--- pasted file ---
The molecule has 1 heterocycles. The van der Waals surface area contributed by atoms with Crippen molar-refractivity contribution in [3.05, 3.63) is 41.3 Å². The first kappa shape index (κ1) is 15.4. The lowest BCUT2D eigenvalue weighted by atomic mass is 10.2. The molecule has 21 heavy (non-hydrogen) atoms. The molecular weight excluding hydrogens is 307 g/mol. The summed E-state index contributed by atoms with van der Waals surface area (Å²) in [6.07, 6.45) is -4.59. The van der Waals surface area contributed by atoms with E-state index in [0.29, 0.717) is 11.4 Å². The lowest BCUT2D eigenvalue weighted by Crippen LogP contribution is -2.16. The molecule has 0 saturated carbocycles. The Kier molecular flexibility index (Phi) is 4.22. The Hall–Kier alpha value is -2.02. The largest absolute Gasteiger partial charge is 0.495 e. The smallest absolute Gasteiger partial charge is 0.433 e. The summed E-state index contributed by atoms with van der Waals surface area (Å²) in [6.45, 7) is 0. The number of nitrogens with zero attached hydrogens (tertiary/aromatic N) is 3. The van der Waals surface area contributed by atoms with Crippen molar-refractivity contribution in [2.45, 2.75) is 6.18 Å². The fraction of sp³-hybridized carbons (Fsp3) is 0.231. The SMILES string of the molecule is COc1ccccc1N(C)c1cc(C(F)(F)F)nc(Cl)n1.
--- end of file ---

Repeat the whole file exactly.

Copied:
The molecule has 1 heterocycles. The van der Waals surface area contributed by atoms with Crippen molar-refractivity contribution in [3.05, 3.63) is 41.3 Å². The first kappa shape index (κ1) is 15.4. The lowest BCUT2D eigenvalue weighted by atomic mass is 10.2. The molecule has 21 heavy (non-hydrogen) atoms. The molecular weight excluding hydrogens is 307 g/mol. The summed E-state index contributed by atoms with van der Waals surface area (Å²) in [6.07, 6.45) is -4.59. The van der Waals surface area contributed by atoms with E-state index in [0.29, 0.717) is 11.4 Å². The lowest BCUT2D eigenvalue weighted by Crippen LogP contribution is -2.16. The molecule has 0 saturated carbocycles. The Kier molecular flexibility index (Phi) is 4.22. The Hall–Kier alpha value is -2.02. The largest absolute Gasteiger partial charge is 0.495 e. The smallest absolute Gasteiger partial charge is 0.433 e. The summed E-state index contributed by atoms with van der Waals surface area (Å²) in [6.45, 7) is 0. The number of nitrogens with zero attached hydrogens (tertiary/aromatic N) is 3. The van der Waals surface area contributed by atoms with Crippen molar-refractivity contribution in [2.45, 2.75) is 6.18 Å². The fraction of sp³-hybridized carbons (Fsp3) is 0.231. The SMILES string of the molecule is COc1ccccc1N(C)c1cc(C(F)(F)F)nc(Cl)n1.